This is a super simple way to relax right before bed, or even from the comfort of your bed. Pushing your legs up the wall helps move the lymph and blood out of your feet using gravity, this, in turn, means your heart doesn’t need to work as hard to pump it back up. Thus, things get a little quieter in your cardiovascular system helping to soothe your body into a sense of softness.

1
Legs-Up-the-Wall

This is a super simple way to relax right before bed, or even from the comfort of your bed. Pushing your legs up the wall helps move the lymph and blood out of your feet using gravity, this, in turn, means your heart doesn’t need to work as hard to pump it back up. Thus, things get a little quieter in your cardiovascular system helping to soothe your body into a sense of softness.

Supported Bridge (Setu Bandha Sarvangasana)

This shape uses the same idea as Legs-Up-the-Wall. It calms by inverting your hips above your heart, but it also stretches your neck and chest open for tension relief. The muscles can open and let go of anything they are holding onto. It also opens your lungs and diaphragm, which allows you to breathe more deeply, and that oxygen is a calmant.

2
Supported Bridge (Setu Bandha Sarvangasana)

This shape uses the same idea as Legs-Up-the-Wall. It calms by inverting your hips above your heart, but it also stretches your neck and chest open for tension relief. The muscles can open and let go of anything they are holding onto. It also opens your lungs and diaphragm, which allows you to breathe more deeply, and that oxygen is a calmant.

Child’s Pose (Balasana)

Folding forward in Child’s Pose works a little differently. It still opens the lungs (from the upper back), but it requires you to turn inwards. You could bring your hands by your sides for a more restorative version of the shape, and resting your head to one side or the other is often more comfortable. Alternatively, try resting your forehead on a block or the floor, and use that surface to massage the space between your eyebrows. This triggers an acupressure point between your eyebrows that stimulates the pineal gland to encourage a melatonin response. Melatonin is the hormone our bodies produce when it gets dark that tells us to go to sleep!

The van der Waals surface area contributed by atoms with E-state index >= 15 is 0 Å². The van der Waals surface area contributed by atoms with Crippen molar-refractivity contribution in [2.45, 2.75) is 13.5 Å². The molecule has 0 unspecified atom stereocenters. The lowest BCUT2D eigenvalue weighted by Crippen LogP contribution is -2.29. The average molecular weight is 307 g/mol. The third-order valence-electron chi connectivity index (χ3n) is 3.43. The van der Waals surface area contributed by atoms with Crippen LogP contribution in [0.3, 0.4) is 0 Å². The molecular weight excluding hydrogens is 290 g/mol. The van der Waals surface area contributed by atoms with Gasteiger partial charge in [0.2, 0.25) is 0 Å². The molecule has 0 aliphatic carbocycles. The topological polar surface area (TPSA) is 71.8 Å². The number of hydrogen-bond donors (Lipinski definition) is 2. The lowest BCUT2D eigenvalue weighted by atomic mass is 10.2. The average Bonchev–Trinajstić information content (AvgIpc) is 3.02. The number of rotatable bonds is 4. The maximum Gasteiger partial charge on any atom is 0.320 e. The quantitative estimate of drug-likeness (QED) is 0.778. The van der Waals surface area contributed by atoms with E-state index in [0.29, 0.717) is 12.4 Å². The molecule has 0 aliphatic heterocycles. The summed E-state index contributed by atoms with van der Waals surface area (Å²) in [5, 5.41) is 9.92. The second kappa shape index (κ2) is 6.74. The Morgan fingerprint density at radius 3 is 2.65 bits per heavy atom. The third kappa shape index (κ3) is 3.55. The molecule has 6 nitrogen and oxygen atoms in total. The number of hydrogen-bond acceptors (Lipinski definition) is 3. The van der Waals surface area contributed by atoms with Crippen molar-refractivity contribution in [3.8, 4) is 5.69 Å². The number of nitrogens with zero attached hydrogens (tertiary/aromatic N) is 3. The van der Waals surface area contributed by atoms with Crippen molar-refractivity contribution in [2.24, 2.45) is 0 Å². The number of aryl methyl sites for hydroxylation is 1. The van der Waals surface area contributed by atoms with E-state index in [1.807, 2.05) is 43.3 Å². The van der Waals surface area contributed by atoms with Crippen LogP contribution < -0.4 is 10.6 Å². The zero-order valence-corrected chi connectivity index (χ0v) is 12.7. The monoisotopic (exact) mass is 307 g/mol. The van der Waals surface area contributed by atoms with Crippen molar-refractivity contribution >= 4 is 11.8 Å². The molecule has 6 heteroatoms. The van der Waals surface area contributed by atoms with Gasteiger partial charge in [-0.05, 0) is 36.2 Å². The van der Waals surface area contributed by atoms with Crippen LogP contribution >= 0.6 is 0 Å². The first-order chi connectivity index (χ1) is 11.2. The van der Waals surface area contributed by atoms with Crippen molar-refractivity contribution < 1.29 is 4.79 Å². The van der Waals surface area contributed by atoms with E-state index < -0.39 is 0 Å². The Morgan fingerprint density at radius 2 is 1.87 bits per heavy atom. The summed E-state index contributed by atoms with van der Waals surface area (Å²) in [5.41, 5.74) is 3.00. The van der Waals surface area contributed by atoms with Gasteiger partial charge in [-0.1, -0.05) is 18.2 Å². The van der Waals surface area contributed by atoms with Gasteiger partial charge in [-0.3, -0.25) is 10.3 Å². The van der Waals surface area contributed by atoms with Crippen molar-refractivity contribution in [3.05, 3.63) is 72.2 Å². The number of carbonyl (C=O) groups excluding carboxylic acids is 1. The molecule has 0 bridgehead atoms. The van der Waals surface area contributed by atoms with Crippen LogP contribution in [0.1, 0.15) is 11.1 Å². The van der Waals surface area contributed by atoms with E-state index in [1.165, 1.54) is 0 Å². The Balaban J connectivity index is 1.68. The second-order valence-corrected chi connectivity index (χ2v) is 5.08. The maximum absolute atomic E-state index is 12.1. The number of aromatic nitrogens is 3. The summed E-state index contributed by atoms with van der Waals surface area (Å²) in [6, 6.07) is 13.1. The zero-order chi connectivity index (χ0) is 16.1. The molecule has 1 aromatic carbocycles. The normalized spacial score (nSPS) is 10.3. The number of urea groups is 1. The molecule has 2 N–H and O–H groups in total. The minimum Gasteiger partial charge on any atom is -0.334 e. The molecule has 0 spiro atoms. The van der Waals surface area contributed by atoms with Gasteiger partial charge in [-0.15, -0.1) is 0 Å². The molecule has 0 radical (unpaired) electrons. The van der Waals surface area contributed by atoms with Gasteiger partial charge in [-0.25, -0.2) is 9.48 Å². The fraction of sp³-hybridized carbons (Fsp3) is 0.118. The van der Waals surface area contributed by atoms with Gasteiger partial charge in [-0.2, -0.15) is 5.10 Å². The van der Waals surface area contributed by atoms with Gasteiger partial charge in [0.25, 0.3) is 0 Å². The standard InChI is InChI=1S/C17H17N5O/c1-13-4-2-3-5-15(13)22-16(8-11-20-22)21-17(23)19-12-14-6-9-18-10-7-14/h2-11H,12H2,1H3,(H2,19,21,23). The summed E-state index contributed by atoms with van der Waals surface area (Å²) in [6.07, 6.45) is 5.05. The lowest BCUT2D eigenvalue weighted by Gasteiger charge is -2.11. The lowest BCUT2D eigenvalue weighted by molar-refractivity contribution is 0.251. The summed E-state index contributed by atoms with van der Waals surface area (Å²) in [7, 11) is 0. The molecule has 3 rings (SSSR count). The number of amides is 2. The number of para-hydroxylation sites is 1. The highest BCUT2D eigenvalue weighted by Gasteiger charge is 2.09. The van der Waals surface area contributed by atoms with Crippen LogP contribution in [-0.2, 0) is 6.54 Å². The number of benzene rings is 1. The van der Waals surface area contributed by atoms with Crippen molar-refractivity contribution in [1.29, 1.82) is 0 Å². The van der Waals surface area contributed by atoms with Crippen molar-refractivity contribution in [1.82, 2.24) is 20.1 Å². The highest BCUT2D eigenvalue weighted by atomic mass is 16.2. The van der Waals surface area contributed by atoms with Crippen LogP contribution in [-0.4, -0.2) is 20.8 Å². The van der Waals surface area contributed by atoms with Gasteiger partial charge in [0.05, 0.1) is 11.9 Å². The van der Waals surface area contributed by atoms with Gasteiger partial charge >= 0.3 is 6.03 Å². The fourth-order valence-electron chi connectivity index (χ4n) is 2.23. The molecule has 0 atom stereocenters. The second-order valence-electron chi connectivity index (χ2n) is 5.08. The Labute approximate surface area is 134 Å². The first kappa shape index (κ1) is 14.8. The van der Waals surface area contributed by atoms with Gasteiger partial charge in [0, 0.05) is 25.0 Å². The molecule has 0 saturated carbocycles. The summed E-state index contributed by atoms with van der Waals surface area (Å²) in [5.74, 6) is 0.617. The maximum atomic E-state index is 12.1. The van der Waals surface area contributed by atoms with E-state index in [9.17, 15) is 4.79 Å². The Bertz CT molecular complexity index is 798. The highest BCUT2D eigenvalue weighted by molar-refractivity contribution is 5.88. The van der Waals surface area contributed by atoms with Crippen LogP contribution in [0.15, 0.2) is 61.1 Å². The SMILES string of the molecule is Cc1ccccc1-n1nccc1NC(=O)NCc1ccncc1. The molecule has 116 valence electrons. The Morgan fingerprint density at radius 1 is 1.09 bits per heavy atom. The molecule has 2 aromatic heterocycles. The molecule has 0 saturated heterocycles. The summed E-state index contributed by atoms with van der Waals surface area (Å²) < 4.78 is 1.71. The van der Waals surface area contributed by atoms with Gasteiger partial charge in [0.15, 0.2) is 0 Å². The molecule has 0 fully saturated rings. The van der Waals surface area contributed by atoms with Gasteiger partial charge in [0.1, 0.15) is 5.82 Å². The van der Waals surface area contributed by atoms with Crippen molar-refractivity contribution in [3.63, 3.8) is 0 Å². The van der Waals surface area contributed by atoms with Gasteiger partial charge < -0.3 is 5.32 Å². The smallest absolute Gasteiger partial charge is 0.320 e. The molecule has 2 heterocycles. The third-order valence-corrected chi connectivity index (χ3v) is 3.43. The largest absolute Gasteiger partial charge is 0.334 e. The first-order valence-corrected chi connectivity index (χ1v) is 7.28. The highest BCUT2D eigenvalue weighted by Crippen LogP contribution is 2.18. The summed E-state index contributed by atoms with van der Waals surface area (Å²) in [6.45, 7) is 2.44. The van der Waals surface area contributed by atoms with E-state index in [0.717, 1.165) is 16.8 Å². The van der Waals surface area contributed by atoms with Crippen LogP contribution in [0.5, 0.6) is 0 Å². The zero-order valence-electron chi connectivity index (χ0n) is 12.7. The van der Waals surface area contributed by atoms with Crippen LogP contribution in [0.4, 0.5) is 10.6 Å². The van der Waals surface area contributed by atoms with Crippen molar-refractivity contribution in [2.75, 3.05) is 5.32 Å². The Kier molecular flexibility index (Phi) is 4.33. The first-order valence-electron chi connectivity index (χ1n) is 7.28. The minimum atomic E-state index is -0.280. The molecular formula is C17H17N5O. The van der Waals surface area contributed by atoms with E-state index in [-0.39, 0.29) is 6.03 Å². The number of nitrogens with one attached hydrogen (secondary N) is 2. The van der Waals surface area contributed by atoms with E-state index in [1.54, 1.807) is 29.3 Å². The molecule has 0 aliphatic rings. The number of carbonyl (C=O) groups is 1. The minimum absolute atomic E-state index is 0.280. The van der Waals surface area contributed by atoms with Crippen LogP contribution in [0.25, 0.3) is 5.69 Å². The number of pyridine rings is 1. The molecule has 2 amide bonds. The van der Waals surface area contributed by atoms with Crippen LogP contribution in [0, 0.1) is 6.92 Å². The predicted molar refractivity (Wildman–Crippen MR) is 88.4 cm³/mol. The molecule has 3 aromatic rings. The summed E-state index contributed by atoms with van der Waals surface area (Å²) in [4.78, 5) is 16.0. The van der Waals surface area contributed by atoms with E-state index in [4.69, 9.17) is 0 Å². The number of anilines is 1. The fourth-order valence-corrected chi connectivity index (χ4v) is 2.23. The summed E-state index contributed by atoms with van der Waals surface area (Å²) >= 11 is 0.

3
Child’s Pose (Balasana)

Folding forward in Child’s Pose works a little differently. It still opens the lungs (from the upper back), but it requires you to turn inwards. You could bring your hands by your sides for a more restorative version of the shape, and resting your head to one side or the other is often more comfortable. Alternatively, try resting your forehead on a block or the floor, and use that surface to massage the space between your eyebrows. This triggers an acupressure point between your eyebrows that stimulates the pineal gland to encourage a melatonin response. Melatonin is the hormone our bodies produce when it gets dark that tells us to go to sleep!

Reclined Bound Angle (Supta Baddha Konasana)

Use a couple pillows for this one! Pop one under your knees, one under your head or upper back, along your spine, and under your hands.Then, get ready to  fall asleep there. Let everything get heavy and drippy and start to think about that weighted sensation in your feet, slowly bring your attention up your body making each body part heavier and heavier as you go. This is a version of Yoga Nidra Meditation and it is extremely relaxing—but you must go slowly. 


So, there you have it! A few ideas from yoga, science, and acupressure to help you get some much-deserved ZZZ’s. 
 

4
Reclined Bound Angle (Supta Baddha Konasana)

Use a couple pillows for this one! Pop one under your knees, one under your head or upper back, along your spine, and under your hands.Then, get ready to  fall asleep there. Let everything get heavy and drippy and start to think about that weighted sensation in your feet, slowly bring your attention up your body making each body part heavier and heavier as you go. This is a version of Yoga Nidra Meditation and it is extremely relaxing—but you must go slowly. 


So, there you have it! A few ideas from yoga, science, and acupressure to help you get some much-deserved ZZZ’s. 
 

Amber Scriven Acupuncturist
Written by
Amber Scriven
Acupuncturist | Yoga Teacher
About the author
A busy acupuncturist, yoga teacher and trainer, Amber has actively worked in the wellness industry for over 10 years. For her, yoga is a form of health care that she uses alongside acupuncture in the form of retreats, injury rehabilitation, and pain relief. Amber is renowned for building emotional strength while cultivating physical health.